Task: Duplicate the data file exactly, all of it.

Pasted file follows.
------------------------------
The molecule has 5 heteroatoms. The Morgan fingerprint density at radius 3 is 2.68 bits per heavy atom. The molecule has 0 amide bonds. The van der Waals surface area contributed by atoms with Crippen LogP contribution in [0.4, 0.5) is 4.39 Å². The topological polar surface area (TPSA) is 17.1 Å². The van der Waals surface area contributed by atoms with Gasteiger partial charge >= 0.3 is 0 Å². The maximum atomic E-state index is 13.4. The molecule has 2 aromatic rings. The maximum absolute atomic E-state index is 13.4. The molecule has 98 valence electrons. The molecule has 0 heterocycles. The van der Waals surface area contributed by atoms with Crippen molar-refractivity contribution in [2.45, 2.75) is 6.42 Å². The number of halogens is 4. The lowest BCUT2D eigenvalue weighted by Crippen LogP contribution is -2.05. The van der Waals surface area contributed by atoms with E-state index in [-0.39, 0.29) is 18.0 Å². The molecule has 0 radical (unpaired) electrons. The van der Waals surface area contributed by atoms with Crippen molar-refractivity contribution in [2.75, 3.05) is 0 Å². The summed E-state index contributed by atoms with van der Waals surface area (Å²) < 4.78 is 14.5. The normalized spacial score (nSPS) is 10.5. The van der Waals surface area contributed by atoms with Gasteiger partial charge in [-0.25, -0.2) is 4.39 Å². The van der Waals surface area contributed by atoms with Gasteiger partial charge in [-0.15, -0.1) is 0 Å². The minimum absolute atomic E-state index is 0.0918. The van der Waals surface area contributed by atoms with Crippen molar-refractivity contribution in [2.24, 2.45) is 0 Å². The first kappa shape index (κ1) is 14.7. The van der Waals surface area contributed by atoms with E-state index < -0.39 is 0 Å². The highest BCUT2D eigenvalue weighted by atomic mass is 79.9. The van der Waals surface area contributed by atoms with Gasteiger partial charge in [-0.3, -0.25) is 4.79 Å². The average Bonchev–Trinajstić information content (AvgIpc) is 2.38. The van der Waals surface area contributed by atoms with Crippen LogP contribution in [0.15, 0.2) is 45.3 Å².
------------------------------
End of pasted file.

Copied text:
The molecule has 5 heteroatoms. The Morgan fingerprint density at radius 3 is 2.68 bits per heavy atom. The molecule has 0 amide bonds. The van der Waals surface area contributed by atoms with Crippen LogP contribution in [0.4, 0.5) is 4.39 Å². The topological polar surface area (TPSA) is 17.1 Å². The van der Waals surface area contributed by atoms with Gasteiger partial charge >= 0.3 is 0 Å². The maximum atomic E-state index is 13.4. The molecule has 2 aromatic rings. The maximum absolute atomic E-state index is 13.4. The molecule has 98 valence electrons. The molecule has 0 heterocycles. The van der Waals surface area contributed by atoms with Crippen molar-refractivity contribution in [2.45, 2.75) is 6.42 Å². The number of halogens is 4. The lowest BCUT2D eigenvalue weighted by Crippen LogP contribution is -2.05. The van der Waals surface area contributed by atoms with E-state index in [-0.39, 0.29) is 18.0 Å². The molecule has 0 radical (unpaired) electrons. The van der Waals surface area contributed by atoms with Crippen molar-refractivity contribution in [2.75, 3.05) is 0 Å². The summed E-state index contributed by atoms with van der Waals surface area (Å²) < 4.78 is 14.5. The normalized spacial score (nSPS) is 10.5. The van der Waals surface area contributed by atoms with Gasteiger partial charge in [-0.25, -0.2) is 4.39 Å². The van der Waals surface area contributed by atoms with Gasteiger partial charge in [-0.15, -0.1) is 0 Å². The minimum absolute atomic E-state index is 0.0918. The van der Waals surface area contributed by atoms with Crippen molar-refractivity contribution in [2.24, 2.45) is 0 Å². The first kappa shape index (κ1) is 14.7. The van der Waals surface area contributed by atoms with E-state index < -0.39 is 0 Å². The highest BCUT2D eigenvalue weighted by atomic mass is 79.9. The van der Waals surface area contributed by atoms with Gasteiger partial charge in [-0.3, -0.25) is 4.79 Å². The average Bonchev–Trinajstić information content (AvgIpc) is 2.38. The van der Waals surface area contributed by atoms with Crippen LogP contribution in [0.15, 0.2) is 45.3 Å².